PALO ALTO -- The open source Apache Spark data processing framework could play a central role in businesses' ability...
to capitalize on the growing trove of data that is the Internet of Things, said attendees at the IoT Data Analytics & Visualization conference.
Adoption of IoT technologies is among the fastest growing areas of IT, but in order for the data from connected devices to be useful, enterprises need to be able to collect, process and analyze it. That's where Spark comes in. The distributed computing framework excels at handling huge volumes at speed, making it a natural choice for IoT data analytics.
"Spark is a perfect fit for IoT," said Ashok Srivastava, chief data scientist at Verizon. He is head of a data science research team at the wireless carrier that is looking for ways to apply advanced analytics and machine learning to existing corporate data to create new revenue producing areas of the business.
Spark handles diverse data types
For example, he and his team are looking at past network traffic to try to predict future traffic levels. They're also working with Verizon's agricultural services division to help optimize crop planting to increase the yield by looking at sensor data to see what types of plantings do well in certain areas and what kind of conditions they need.
In each case, the types of data are diverse, something Spark generally handles well. Across the team's various projects they are using Spark's machine learning library and its streaming analytics algorithms for lower latency applications. Leveraging these diverse data types could potentially unleash huge business value, Srivastava said.
"I think the more we can think about the heterogeneous data structures we have, there are so many opportunities ahead of us."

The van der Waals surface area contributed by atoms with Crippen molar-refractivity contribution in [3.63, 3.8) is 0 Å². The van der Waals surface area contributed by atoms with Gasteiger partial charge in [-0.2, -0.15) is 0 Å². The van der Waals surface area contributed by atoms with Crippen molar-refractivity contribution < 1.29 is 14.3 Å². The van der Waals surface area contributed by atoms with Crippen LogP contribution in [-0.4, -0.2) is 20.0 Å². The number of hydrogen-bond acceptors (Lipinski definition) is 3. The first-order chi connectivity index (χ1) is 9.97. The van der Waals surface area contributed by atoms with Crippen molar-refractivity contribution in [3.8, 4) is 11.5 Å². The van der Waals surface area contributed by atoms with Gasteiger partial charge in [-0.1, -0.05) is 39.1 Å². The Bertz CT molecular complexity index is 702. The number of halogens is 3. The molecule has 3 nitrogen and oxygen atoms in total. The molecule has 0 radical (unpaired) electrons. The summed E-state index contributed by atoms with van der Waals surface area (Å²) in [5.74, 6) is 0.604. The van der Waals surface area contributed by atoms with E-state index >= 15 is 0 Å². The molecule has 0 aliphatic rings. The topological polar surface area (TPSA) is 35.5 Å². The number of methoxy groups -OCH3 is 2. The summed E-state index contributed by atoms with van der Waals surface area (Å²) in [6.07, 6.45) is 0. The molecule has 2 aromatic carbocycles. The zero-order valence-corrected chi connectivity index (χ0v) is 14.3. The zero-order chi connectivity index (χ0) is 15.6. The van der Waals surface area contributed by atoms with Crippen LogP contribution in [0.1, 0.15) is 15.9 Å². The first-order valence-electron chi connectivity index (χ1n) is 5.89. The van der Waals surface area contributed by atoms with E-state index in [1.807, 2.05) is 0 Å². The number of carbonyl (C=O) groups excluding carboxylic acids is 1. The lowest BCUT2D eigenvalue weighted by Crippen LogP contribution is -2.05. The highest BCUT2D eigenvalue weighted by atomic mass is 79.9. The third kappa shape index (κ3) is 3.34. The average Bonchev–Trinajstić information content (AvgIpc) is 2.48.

For Soundar Srinivasan, senior manager of engineering, data mining services and solutions at Robert Bosch LLC, the main draw of Spark is its ability to interface with a range of data systems. Bosch is becoming a big user of IoT technologies to monitor the manufacturing process for its products, including automotive components and power tools. By gathering data on assembly line efficiency, the company can identify slowdowns and implement changes.
Predictive analytics saved manufacturing costs
In the case of one hydraulic pump used in agricultural equipment Srinivasan and his team were able to identify redundant quality tests that were holding up the release of the product to the market. They did this by using predictive analytics to forecast the results of quality tests. Once they were able to accurately predict the test result, the assembly line didn't need to go through with every test. This reduced the testing and calibration phase of manufacturing the pump by 35% and saved the company a half million dollars annually.
"What we tried to do was apply data collection and analytics to this conflict" of needing to get products to market quickly while still ensuring they meet certain quality standards, Srinivasan said.
He said Spark is a good platform for managing this process because his team uses a complex array of data management and analytics tools. On the back end they use Sqoop to ingest data, Hive to store it, R and Python to analyze the data and build predictive models, and Tableau to visualize the results. Spark sits in the middle of all this, effectively stitching the whole thing together.
Not everyone sold on Spark
Despite these advantages, not everyone at the conference is sold on Spark as an analytics engine for IoT. Emil Berthelsen, principal analyst at Machina Research, said Spark can certainly be useful software for building an IoT data analytics platform today. But ultimately, it's not the best tool for supporting IoT data analytics applications.
The reason for this, Berthelsen said, is that it essentially builds on existing data processing and analytics technologies, which he sees as insufficient for the challenges of IoT. He said traditional data management and analysis technologies from the likes of SAS Institute and IBM are great at handling structured data collected at predetermined intervals. But they don't hold up as well to the varied conditions typically seen in IoT applications. For this he recommended more purpose-built tools like Splunk.
"The challenge is these are build-ons rather than built for the domain," Berthelsen said. "IoT is different because it's less structured. You don't know what's coming."
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